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Customers of PitchBook, a Seattle-based investment guidance company, need up-to-the-second information to make decisions about their money during the trading day. In hopes of serving them better, PitchBook is in the midst of an overhaul of its computing infrastructure to focus on microservices, and it’s already paying off.

It has been about a year and a half since the migration started, and PitchBook is now running several key services — such as company profiles and its Company Signals product — on a microservices architecture, said Fabrice Forget, chief product officer. He expects that PitchBook will have switched everything to microservices by the first quarter of next year, which will make the company’s services much more speedy and nimble for its users.

“It’s about building products for our customers,” Forget said “They are required to make decisions on data … they need to get access to data that is super timely and of the highest quality.”

PitchBook caters to big-money investors who need to keep track of venture capital and private equity deals, and those types of people don’t like waiting for their information. The company is a division of Morningstar, the huge public-market investment research company, and has more than 1,800 clients.

Fabrice Forget, Chief Product Officer, Pitchbook

“One thing that’s important to us: (to) have a platform that is lightning fast. Never compromising on performance, never sacrificing speed, that has been one of our mission statements from the very beginning,” Forget said.

Until last year, PitchBook’s core platform used a classic monolithic design, in which an application is designed as a single self-contained mass of code. This approach worked quite well for years, but monolithic applications have trouble scaling to accommodate increased demand, and they are hard to maintain because of the many dependencies between different tasks: when the developer who wrote a funky part of the code base has vested and cashed out, the new person can have a tough time figuring out what to do when something goes wrong.

When it started making changes to update its user interface last year (those changes are rolling out Monday), PitchBook quickly realized it was time to modernize its strategies, Forget said. So it turned to a microservices approach, in which parts of an application are split into multiple pieces, or services, and linked together with APIs (application programming interfaces). Containers make this possible, and it’s quickly turned into the modern approach to back-end software development.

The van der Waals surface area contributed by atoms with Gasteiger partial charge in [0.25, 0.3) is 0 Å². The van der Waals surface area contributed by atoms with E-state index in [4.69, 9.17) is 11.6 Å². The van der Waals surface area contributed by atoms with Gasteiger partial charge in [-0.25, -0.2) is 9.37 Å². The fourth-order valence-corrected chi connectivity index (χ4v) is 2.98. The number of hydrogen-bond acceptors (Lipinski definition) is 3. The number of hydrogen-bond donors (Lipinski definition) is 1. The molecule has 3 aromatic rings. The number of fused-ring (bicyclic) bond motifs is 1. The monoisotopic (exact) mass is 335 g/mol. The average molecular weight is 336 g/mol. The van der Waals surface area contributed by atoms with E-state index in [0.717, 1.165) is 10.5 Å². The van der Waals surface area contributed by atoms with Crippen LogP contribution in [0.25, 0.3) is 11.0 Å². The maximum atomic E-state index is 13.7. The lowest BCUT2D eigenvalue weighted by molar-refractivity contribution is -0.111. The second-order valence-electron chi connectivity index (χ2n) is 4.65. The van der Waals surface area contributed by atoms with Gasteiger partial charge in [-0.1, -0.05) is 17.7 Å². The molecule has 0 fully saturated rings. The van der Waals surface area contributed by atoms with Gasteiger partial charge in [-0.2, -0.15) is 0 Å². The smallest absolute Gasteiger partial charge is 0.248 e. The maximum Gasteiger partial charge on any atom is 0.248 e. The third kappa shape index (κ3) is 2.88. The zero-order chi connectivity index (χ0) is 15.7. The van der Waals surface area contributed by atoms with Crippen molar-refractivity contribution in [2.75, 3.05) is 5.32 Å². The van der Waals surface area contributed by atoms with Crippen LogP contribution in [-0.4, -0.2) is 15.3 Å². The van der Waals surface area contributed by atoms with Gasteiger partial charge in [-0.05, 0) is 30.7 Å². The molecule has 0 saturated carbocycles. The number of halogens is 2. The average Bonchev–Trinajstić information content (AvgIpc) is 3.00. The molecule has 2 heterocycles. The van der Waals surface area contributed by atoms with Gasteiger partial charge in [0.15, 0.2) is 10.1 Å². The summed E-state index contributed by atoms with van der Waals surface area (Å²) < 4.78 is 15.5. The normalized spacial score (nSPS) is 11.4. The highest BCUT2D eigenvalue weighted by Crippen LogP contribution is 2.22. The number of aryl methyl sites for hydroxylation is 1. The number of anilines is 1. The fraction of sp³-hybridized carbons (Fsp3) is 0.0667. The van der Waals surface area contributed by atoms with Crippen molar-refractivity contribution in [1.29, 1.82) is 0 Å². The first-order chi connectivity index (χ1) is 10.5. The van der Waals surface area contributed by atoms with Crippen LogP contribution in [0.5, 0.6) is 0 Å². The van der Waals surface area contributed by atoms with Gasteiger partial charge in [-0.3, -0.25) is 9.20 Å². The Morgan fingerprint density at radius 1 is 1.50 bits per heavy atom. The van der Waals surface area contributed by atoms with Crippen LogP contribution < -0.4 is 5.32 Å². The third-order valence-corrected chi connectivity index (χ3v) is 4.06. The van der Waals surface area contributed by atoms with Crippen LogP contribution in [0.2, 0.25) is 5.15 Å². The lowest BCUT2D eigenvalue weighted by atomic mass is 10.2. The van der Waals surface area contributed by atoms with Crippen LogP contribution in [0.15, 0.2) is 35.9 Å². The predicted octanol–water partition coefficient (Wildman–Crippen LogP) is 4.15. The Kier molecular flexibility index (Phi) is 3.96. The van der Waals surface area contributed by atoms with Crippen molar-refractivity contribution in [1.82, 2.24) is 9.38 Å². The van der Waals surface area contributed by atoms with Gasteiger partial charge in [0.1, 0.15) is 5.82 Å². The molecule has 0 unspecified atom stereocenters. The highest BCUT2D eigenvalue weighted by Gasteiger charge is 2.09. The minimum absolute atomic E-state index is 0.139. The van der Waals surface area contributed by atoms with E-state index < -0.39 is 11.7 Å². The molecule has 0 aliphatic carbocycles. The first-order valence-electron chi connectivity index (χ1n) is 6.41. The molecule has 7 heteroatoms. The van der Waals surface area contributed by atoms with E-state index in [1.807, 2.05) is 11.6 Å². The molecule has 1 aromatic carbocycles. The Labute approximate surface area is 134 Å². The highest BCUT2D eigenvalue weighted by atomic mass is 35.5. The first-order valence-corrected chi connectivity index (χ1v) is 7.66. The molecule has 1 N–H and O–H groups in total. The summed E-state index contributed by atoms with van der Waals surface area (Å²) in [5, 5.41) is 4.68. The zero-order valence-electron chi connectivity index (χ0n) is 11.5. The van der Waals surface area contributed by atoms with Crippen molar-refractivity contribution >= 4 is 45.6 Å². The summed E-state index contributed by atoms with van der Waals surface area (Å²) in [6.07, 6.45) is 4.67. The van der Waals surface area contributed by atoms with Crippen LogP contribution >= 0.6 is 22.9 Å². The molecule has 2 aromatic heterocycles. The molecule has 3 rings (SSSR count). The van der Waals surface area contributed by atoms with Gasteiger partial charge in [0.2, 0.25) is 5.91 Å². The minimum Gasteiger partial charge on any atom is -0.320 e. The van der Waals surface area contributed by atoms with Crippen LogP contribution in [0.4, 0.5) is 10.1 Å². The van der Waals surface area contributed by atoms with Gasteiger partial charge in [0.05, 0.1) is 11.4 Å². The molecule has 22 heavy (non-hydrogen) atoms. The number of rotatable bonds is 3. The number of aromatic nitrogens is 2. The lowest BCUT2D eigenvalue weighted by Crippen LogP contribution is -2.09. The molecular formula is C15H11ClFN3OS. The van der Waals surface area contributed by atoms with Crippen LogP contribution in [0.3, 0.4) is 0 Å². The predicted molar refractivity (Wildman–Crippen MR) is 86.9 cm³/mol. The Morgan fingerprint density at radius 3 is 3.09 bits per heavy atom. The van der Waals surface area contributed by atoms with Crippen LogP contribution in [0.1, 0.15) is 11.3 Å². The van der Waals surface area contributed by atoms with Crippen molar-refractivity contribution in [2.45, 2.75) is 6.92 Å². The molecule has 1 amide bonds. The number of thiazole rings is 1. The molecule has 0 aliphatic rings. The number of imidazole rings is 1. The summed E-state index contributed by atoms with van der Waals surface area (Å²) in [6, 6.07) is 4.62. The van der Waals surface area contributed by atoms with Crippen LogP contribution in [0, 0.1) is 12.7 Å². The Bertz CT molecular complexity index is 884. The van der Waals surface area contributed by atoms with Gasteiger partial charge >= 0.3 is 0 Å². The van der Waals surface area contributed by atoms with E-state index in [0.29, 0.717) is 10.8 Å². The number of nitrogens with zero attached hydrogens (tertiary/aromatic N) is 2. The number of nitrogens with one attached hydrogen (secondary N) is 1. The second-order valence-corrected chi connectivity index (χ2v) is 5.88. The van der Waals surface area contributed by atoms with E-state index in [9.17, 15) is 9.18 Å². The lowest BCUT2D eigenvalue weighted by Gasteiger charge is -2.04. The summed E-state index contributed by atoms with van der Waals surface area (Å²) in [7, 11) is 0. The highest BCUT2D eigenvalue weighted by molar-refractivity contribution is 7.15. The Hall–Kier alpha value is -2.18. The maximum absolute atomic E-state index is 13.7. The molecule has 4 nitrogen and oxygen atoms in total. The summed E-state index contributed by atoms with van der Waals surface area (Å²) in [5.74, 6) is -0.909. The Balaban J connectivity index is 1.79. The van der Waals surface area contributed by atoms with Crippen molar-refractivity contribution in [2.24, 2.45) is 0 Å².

“Switching allows us to quickly add new data, conduct data refreshes, and to launch new services and features,” Forget said. And the new architecture allows PitchBook to make changes to its services on the fly, without having to wait for a one big deployment in the middle of the night on a weekend.

PitchBook is still managing the bulk of its platform on a datacenter hosted by Rackspace, although it runs a few workloads on Amazon Web Services and Google Cloud Platform, and is looking at expanding the number of cloud-based workloads it runs in the future, Forget said.

“We keep thinking we should move everything to the cloud, but at the end of the day it still works just fine on our dedicated servers,” Forget said, echoing the sentiment of many a CIO around the world. PitchBook also understands the needs of its application so well at this point that it has seen better performance from customized off-the-shelf servers than from cloud services, he said.

“When we really set up and get the hardware in place, we can really optimize it, so it can really helps a lot for the performance side of things,” Forget said.

It hasn’t been all roses and uptime: the company had to retrain its developers to think in terms of microservices, and improve communication between developers to avoid duplicating work, Forget said. But the effort has been worth it for a company that relies on its services to be available on demand, all the time, any time.

“If your product is not fast, it loses value,” Forget said, describing PitchBook’s business environment. If you’re responsible for a similar product, it might be time to consider a microservices approach.

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